|QUOTE (Hurtful Thoughts @ May 26 2012, 10:15 PM)|
| 1. The M39 has a higher rate of fire than the M621 (1,200 vs 800 rds/min)|
2. All revolver-cannons, being revolvers, have gas-leakage
3. The F-5 went several developmental directions
a. One went straight for a single larger and more powerful engine, and strengthened structure at current size as the F-5G/F-20 for a dedicated-ish lightwieght-fighter.
b. Another re-optimized its airfoil with leading-edge-extensions as the YF-17 for a more multi-role purpose (which attracted Navy-attention since the YF-16 was gunning for the F-20's job)
-Which then was made larger as the F/A-18, and larger-still with the F-18E.
So, to employ the improvements from all into one gigantic package... Most epic multi-role ever... unless we did it in a fly-off against some imaginary Supersized F-16 or F-35...
So now I need to find a turbofan capable of 127 to 190 kN of dry thrust...
|QUOTE (Hurtful Thoughts @ May 26 2012, 10:55 PM)|
| I guess that's what I get when I try replacing a 13-ton F-4D Phantom II and 4-ton F-5E; with an 8 ton YF-17, with a 10 ton FA-18, with a 14-ton F-18E (empty wieghts).|
F-35 weighs about the same class as the F-4D, so the fact that it can VTOL qualifies as a "flying-brick."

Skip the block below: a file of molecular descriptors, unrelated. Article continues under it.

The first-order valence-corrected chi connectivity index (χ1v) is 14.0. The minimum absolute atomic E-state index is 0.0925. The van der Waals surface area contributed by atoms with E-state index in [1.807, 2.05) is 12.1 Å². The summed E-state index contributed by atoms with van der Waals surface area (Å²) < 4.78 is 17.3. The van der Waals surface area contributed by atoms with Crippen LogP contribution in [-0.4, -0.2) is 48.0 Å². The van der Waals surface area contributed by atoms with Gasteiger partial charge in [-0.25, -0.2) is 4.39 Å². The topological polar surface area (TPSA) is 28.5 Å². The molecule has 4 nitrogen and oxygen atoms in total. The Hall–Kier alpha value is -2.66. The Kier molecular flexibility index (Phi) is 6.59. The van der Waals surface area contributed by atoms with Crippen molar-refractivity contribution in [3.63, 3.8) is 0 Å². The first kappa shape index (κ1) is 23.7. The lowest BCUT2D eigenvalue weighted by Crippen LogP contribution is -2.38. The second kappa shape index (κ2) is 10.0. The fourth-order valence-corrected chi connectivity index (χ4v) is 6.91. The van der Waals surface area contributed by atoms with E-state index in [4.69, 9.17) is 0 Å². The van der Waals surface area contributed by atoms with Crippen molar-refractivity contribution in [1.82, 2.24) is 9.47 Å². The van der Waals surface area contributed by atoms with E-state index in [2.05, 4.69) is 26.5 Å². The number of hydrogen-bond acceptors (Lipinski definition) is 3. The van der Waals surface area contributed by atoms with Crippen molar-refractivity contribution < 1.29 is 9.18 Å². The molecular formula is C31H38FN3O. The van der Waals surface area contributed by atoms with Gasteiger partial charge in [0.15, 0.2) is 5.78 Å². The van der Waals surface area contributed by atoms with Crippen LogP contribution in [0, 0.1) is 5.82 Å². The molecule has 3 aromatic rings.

Meanwhile, the A-4, A-7, F-20, and F-16 wieghed about 5, 8.8, 5, and 8.5 tons respectively... So it CAN be done.
|QUOTE (Hurtful Thoughts @ May 27 2012, 02:35 AM)|
| Still, the single F404 fanjet of the F-20 produces 70 kN of thrust dry wheras the twin 17 kN engines only make a collective 46 kN at full-afterburner.|
Could also maybe perhaps cross-lock the twin-revolvers, Gast-style [like GSh-23-2] to pretty much eliminate jams.
And finally, GPU-5A (841 kg, 353 rds) or 9A4273 (480 kg, 150 rds) 30mm gun pods. Alternately, FFV ADEN (364 kg, 150 rds).
|QUOTE (Laissez-Faire @ May 26 2012, 08:37 PM)|
The F404 is too big for this platform.
|QUOTE (Danton @ May 26 2012, 09:24 PM)|
This might be helpful. N-300 is a Tiger derivative. You might also want to look at the Northrop-Dornier work in the 80s, like the ND-102 or that design for Argentina I can't remember. ND-102 was supposed to be Mach 2+ with non-afterburning engines, but I can't remember what they were.